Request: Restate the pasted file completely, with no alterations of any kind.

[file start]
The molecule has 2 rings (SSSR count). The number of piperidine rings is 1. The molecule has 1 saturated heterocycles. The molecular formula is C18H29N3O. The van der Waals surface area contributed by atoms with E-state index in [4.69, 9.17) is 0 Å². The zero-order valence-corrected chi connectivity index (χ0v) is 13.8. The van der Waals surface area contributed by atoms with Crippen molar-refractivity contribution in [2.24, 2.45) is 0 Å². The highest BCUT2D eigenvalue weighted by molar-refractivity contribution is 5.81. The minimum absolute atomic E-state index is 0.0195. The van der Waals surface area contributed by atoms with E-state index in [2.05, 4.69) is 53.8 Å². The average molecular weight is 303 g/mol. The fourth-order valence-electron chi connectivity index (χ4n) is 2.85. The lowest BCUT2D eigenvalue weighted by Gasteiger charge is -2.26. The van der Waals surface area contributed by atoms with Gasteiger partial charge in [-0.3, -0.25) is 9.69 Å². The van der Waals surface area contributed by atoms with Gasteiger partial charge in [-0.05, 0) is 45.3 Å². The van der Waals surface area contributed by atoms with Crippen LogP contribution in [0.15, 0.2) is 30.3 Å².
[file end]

The molecule has 2 rings (SSSR count). The number of piperidine rings is 1. The molecule has 1 saturated heterocycles. The molecular formula is C18H29N3O. The van der Waals surface area contributed by atoms with E-state index in [4.69, 9.17) is 0 Å². The zero-order valence-corrected chi connectivity index (χ0v) is 13.8. The van der Waals surface area contributed by atoms with Crippen molar-refractivity contribution in [2.24, 2.45) is 0 Å². The highest BCUT2D eigenvalue weighted by molar-refractivity contribution is 5.81. The minimum absolute atomic E-state index is 0.0195. The van der Waals surface area contributed by atoms with E-state index in [2.05, 4.69) is 53.8 Å². The average molecular weight is 303 g/mol. The fourth-order valence-electron chi connectivity index (χ4n) is 2.85. The lowest BCUT2D eigenvalue weighted by Gasteiger charge is -2.26. The van der Waals surface area contributed by atoms with Gasteiger partial charge in [-0.3, -0.25) is 9.69 Å². The van der Waals surface area contributed by atoms with Gasteiger partial charge in [-0.05, 0) is 45.3 Å². The van der Waals surface area contributed by atoms with Crippen LogP contribution in [0.15, 0.2) is 30.3 Å².